Interview of Françoise Darmon
Today, Stories of Objects, is a "historical" collection
of five documentary films about design, bringing together the best international
architect designers. The objective of these films is to reveal to the
public the social and cultural dimensions of the objects around us.
The Design we are talking about is a reflection about today's world.
It reflects our cultural identities, it reflects our lifestyles.
In my approach to Sense in Utility, it was essential to concentrate
on the creative process and the object. The making of the film is itself
a creative act; we use black and white for the designers' portraits,
whereas the objects are shown in color.
Objects are an essential part of our lives, we all live with them. I
am surprised no one has made other films about objects. Thus, the object
evolves with society, with our needs and technology. Objects have been
with man since the beginning of time and I believe that today it is
interesting to present the designers who have already entered contemporary
Why design? The designers presented in this film are not only draughtsmen
who draw shapes; they are people who think about the technological,
the sociological and the cultural consequences of the object. It is
an authentic reflection about our environment.
I wish to compare design to architecture because a great architect is
an urban planner and therefore, a great designer, like a great architect,
conceives a project in a global manner. When I wanted to interview Charlotte
Perriand, she said to me, "I am not a chair designer. If someone
ordered a chair, I would not be able to just draw it; I am someone who
thinks about the living space".
How do we live with the object, where does the object come into our
lives ? That is what really matters. After all, an isolated object does
not exist; it becomes alive when we live with it, when we use it. We
do not wish to keep an isolated, standardised object without a soul,
we wish to get rid of it. What counts here is not so much to produce
a rallying speech but to prove this through demonstration. What I mean
is that I found most interesting to do this by presenting the creative
process and the object simultaneously. The strength of Stories of
Objects is its theme. That is to say, in To Light, Objects of
the Table, To Work and To Sit, we are lucky to hear famous designers
discussing their conception of a same theme.
What is extraordinary with Charlotte Perriand is that her objects are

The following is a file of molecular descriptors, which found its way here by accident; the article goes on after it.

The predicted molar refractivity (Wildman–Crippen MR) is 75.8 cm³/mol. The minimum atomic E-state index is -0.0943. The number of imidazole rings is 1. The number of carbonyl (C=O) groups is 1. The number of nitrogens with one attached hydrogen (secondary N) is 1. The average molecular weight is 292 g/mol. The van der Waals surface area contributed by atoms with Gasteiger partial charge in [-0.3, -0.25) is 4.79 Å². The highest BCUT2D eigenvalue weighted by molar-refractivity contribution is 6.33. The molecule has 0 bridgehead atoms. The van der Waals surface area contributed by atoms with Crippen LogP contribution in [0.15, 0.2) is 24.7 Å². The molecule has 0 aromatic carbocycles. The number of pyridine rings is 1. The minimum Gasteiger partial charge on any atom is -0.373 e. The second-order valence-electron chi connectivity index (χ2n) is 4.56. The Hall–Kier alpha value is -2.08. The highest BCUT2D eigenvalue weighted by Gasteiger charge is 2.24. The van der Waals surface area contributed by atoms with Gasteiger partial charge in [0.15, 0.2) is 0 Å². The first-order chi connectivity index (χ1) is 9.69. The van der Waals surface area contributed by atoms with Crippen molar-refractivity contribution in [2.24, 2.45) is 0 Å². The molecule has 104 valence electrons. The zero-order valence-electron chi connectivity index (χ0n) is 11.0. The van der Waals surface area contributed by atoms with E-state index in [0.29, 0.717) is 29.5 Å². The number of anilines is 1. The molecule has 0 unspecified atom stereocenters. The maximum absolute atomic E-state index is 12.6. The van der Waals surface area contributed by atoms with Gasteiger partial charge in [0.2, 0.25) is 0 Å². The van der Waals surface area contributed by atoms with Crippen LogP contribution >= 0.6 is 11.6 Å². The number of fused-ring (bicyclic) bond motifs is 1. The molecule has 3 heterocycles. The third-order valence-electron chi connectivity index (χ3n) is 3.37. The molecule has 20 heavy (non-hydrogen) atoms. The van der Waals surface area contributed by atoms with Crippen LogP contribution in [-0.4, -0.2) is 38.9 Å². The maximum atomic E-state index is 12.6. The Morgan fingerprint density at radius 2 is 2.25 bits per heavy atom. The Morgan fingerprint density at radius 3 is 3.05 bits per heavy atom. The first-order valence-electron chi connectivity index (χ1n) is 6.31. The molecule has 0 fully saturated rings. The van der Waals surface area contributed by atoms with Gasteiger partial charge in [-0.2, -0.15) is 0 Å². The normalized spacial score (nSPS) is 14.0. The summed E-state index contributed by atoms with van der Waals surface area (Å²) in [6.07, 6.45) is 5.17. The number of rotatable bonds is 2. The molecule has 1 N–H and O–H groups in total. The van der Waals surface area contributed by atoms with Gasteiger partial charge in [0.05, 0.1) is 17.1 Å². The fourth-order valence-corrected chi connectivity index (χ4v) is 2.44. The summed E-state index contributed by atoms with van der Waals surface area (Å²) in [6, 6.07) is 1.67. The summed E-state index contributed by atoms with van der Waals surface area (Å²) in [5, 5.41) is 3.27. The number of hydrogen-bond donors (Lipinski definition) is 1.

already part of history and this goes to show that when a designer thinks
differently, when a designer invests the object with intelligence and
emotion, this object becomes universal and timeless. Charlotte Perriand
is perhaps the most modern of the designers presented in the film series
Stories of Objects.
The goal of a designer is to create a bridge between technology and
Man and to give back some sensitivity to a world that is loosing it.
De Lucchi's statement, "the most precious material is freedom",
is of great importance. He ends his interview, however, by telling us
that even with technology we will always be delighted to look at the
blue sky and I believe that poetry, intelligence, the human aspect,
will always remain and we will not become automates behind computers.
The democratisation of technological objects has reduced the frontier
between private and public space; working from home is becoming more
and more common and it was important to show, through the work of designers
of office space and office objects, how we will find a way to live with
the technological objects which are part of our lives. Gaetano Pesce
replies by creating a hybrid place, at once living and working space.
In Gaetano Pesce's office, we see people who are able to move their
working space every day. There is even a restaurant, there is.... It
is truly a living space, although people come there to work. It is not
an office at home. But this hybrid space is a space of freedom, with
color plastics, he wanted something that would be joyful and user-friendly.
Ross Lovegrove also works with mobility but he uses new materials to
put an office together in a building-block like construction. Jonathan
Ive presents his iMac, where the computer is a common, everyday object.
The designers in Working discuss their ideas about the office of the
future; these ideas however, produce totally different approaches.
Critterio also works mainly with furniture, its mobility and flexibility
but he does not create the space around it. De Lucchi has worked with
objects and talks about different ways to conceive the office in Office
Festival. What is interesting with this Office Festival is that we may
work, as he puts it, in the most beautiful places in the world.
For a designer, creating a successful chair is somehow like being a
successful designer. A seat is linked to new technologies and new materials
and I have tried to show the most beautiful chairs created by these
Charlotte Perriand made a deep impression on me, and not only an impression,
I was also touched because she made me understand that there are all
sorts of creators, those who are inhabited by their work. I believe
that we should have great respect for those who take life's path and
consecrate fifty years to one project, developing in different ways
and through different objects, Charlotte Perriand is one of them.
Rose Lovegrove works in two directions which he has called Organic Organic
and Graphic Organic, and he shows his chairs, where he applies his theories